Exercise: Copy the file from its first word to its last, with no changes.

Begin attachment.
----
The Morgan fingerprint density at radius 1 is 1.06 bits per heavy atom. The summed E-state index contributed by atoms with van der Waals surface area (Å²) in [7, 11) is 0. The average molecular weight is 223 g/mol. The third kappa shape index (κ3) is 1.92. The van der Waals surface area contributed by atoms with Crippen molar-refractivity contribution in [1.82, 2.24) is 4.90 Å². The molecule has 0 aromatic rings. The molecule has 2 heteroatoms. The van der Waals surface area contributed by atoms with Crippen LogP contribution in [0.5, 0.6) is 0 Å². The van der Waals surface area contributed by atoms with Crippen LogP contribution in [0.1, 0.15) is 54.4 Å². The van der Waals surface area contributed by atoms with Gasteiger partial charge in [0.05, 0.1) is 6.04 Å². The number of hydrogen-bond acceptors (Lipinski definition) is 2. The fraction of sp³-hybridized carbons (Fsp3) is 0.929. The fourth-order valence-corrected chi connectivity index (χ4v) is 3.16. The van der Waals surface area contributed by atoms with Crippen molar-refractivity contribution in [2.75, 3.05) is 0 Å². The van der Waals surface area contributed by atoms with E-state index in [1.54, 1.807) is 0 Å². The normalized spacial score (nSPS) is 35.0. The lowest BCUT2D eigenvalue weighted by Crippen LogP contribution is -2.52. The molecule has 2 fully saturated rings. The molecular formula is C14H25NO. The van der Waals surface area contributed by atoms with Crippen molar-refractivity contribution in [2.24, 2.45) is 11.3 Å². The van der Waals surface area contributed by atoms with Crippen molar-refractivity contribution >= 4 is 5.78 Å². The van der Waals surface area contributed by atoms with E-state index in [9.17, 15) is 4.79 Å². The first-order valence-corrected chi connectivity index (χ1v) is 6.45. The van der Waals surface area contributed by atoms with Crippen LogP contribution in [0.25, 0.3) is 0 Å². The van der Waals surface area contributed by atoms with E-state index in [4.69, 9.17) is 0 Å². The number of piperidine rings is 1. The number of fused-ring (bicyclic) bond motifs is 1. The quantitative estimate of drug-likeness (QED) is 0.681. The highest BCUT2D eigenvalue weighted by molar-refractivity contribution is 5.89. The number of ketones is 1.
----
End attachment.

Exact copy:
The Morgan fingerprint density at radius 1 is 1.06 bits per heavy atom. The summed E-state index contributed by atoms with van der Waals surface area (Å²) in [7, 11) is 0. The average molecular weight is 223 g/mol. The third kappa shape index (κ3) is 1.92. The van der Waals surface area contributed by atoms with Crippen molar-refractivity contribution in [1.82, 2.24) is 4.90 Å². The molecule has 0 aromatic rings. The molecule has 2 heteroatoms. The van der Waals surface area contributed by atoms with Crippen LogP contribution in [0.5, 0.6) is 0 Å². The van der Waals surface area contributed by atoms with Crippen LogP contribution in [0.1, 0.15) is 54.4 Å². The van der Waals surface area contributed by atoms with Gasteiger partial charge in [0.05, 0.1) is 6.04 Å². The number of hydrogen-bond acceptors (Lipinski definition) is 2. The fraction of sp³-hybridized carbons (Fsp3) is 0.929. The fourth-order valence-corrected chi connectivity index (χ4v) is 3.16. The van der Waals surface area contributed by atoms with Crippen molar-refractivity contribution in [2.75, 3.05) is 0 Å². The van der Waals surface area contributed by atoms with E-state index in [1.54, 1.807) is 0 Å². The normalized spacial score (nSPS) is 35.0. The lowest BCUT2D eigenvalue weighted by Crippen LogP contribution is -2.52. The molecule has 2 fully saturated rings. The molecular formula is C14H25NO. The van der Waals surface area contributed by atoms with Crippen molar-refractivity contribution in [2.24, 2.45) is 11.3 Å². The van der Waals surface area contributed by atoms with Crippen molar-refractivity contribution >= 4 is 5.78 Å². The van der Waals surface area contributed by atoms with E-state index in [9.17, 15) is 4.79 Å². The first-order valence-corrected chi connectivity index (χ1v) is 6.45. The van der Waals surface area contributed by atoms with Crippen LogP contribution in [0.25, 0.3) is 0 Å². The van der Waals surface area contributed by atoms with E-state index in [4.69, 9.17) is 0 Å². The number of piperidine rings is 1. The number of fused-ring (bicyclic) bond motifs is 1. The quantitative estimate of drug-likeness (QED) is 0.681. The highest BCUT2D eigenvalue weighted by molar-refractivity contribution is 5.89. The number of ketones is 1.